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Duluth port breaks ground on dock work to attract large cargo

Duluth port officials are hoping to attract more ships with big cargo.

The Duluth Seaway Port Authority is embarking on its largest infrastructure project since the late 1950s, reconstructing a pier to make an intermodal dock that is equipped to handle heavier cargo.

Officials broke ground Wednesday on the $17.7 million project, $10 million of which came from a U.S. Department of Transportation grant.

The work on the pier’s now-vacant docks C and D, in the harbor near the lift bridge, will include constructing a new roll-on/roll-off dock, increasing load capacity, replacing corroded sheet piling and deteriorated wooden dock walls and installing 26 acres of new dock surface. It will also involve dredging the slip to 29 feet and installing road and rail connections.

The dock will join the nearby public marine terminal as a landing spot that welcomes big, wide, and heavy pieces of cargo such as mining equipment and wind turbine blades.

“We can basically double our offloading capacity,” port authority spokeswoman Adele Yorde said.

Officials said it is the largest project the authority has undertaken since before the opening of the St. Lawrence Seaway in 1959.

The docks were originally erected in the early 1900s with grain silos. Once they were out-of-date and developers weren’t interested in them, they were given to the port authority in 1989. The authority began a demolition and environmental cleanup process in 1997, lasting through 2001.

The federal grant awarded in Sept. of 2013 is spurring the redevelopment, which is expected to be completed in the fall of 2016. 

Duluth port breaks ground on dock work to attract large cargo

Duluth port officials are hoping to attract more ships with big cargo.

The Duluth Seaway Port Authority is embarking on its largest infrastructure project since the late 1950s, reconstructing a pier to make an intermodal dock that is equipped to handle heavier cargo.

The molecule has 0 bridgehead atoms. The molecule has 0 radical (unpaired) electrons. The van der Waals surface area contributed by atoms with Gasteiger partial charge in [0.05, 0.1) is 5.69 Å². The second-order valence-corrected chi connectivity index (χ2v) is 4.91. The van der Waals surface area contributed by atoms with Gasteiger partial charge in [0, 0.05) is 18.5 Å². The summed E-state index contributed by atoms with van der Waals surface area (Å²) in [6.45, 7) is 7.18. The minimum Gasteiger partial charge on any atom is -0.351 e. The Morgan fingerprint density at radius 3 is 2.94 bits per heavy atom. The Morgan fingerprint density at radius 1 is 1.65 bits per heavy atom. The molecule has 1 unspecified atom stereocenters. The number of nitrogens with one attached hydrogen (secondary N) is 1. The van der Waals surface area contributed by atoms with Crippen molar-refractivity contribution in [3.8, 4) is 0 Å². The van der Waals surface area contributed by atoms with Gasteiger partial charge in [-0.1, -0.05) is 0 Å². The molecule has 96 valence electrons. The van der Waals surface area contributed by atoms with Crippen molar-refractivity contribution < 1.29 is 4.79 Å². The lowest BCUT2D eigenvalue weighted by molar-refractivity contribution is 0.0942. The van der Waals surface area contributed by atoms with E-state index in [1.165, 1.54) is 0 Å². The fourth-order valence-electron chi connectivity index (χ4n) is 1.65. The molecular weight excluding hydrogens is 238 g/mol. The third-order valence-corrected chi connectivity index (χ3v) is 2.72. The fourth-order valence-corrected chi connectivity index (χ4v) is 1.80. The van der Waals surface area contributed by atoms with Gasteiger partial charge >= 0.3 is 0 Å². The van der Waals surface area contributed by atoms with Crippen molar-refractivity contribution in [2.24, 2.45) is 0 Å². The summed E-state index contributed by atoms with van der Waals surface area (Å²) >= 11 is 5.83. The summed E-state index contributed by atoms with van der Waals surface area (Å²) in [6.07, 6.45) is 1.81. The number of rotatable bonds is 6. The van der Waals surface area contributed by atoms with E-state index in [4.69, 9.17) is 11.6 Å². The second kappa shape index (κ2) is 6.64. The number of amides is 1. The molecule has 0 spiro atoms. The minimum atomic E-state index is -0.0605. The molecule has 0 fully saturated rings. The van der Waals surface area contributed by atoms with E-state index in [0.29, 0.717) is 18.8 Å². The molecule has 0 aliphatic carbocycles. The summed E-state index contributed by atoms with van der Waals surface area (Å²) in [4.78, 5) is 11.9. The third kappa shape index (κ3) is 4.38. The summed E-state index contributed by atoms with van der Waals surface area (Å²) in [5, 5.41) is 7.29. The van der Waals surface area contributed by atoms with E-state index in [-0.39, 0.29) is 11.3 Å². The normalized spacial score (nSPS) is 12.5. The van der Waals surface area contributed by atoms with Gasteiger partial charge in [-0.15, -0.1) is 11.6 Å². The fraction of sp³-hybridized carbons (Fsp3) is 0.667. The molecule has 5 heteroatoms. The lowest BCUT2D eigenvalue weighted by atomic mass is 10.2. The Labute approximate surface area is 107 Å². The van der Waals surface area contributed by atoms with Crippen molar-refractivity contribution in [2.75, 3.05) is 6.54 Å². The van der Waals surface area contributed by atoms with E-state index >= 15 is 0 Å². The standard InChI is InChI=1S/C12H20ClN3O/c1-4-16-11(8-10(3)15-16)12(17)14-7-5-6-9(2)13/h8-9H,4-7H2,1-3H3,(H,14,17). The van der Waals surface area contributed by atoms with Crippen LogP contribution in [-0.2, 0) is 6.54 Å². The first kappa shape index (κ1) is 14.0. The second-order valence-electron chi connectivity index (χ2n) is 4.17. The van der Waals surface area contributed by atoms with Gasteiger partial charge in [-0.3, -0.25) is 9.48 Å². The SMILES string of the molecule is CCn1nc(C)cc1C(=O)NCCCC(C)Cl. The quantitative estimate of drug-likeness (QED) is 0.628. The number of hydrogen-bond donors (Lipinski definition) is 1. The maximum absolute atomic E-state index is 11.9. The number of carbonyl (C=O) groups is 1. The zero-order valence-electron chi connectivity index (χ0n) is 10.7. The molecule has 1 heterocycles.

Officials broke ground Wednesday on the $17.7 million project, $10 million of which came from a U.S. Department of Transportation grant.

The work on the pier’s now-vacant docks C and D, in the harbor near the lift bridge, will include constructing a new roll-on/roll-off dock, increasing load capacity, replacing corroded sheet piling and deteriorated wooden dock walls and installing 26 acres of new dock surface. It will also involve dredging the slip to 29 feet and installing road and rail connections.

The dock will join the nearby public marine terminal as a landing spot that welcomes big, wide, and heavy pieces of cargo such as mining equipment and wind turbine blades.

“We can basically double our offloading capacity,” port authority spokeswoman Adele Yorde said.

Officials said it is the largest project the authority has undertaken since before the opening of the St. Lawrence Seaway in 1959.

The docks were originally erected in the early 1900s with grain silos. Once they were out-of-date and developers weren’t interested in them, they were given to the port authority in 1989. The authority began a demolition and environmental cleanup process in 1997, lasting through 2001.

The federal grant awarded in Sept. of 2013 is spurring the redevelopment, which is expected to be completed in the fall of 2016.